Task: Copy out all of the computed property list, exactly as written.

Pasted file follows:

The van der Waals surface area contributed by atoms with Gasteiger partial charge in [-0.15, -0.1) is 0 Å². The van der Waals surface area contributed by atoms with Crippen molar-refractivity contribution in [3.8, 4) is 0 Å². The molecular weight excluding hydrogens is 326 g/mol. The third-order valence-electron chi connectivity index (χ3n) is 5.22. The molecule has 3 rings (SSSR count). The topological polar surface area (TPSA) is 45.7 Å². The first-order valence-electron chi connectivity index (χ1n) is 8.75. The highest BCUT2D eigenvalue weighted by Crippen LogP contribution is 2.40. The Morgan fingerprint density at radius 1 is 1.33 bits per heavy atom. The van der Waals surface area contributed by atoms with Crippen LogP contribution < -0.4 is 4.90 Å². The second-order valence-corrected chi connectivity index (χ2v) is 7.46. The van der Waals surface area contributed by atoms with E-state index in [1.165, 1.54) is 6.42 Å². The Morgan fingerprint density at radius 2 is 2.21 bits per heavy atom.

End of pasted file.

The van der Waals surface area contributed by atoms with Gasteiger partial charge in [-0.15, -0.1) is 0 Å². The van der Waals surface area contributed by atoms with Crippen molar-refractivity contribution in [3.8, 4) is 0 Å². The molecular weight excluding hydrogens is 326 g/mol. The third-order valence-electron chi connectivity index (χ3n) is 5.22. The molecule has 3 rings (SSSR count). The topological polar surface area (TPSA) is 45.7 Å². The first-order valence-electron chi connectivity index (χ1n) is 8.75. The highest BCUT2D eigenvalue weighted by Crippen LogP contribution is 2.40. The Morgan fingerprint density at radius 1 is 1.33 bits per heavy atom. The van der Waals surface area contributed by atoms with Crippen LogP contribution < -0.4 is 4.90 Å². The second-order valence-corrected chi connectivity index (χ2v) is 7.46. The van der Waals surface area contributed by atoms with E-state index in [1.165, 1.54) is 6.42 Å². The Morgan fingerprint density at radius 2 is 2.21 bits per heavy atom.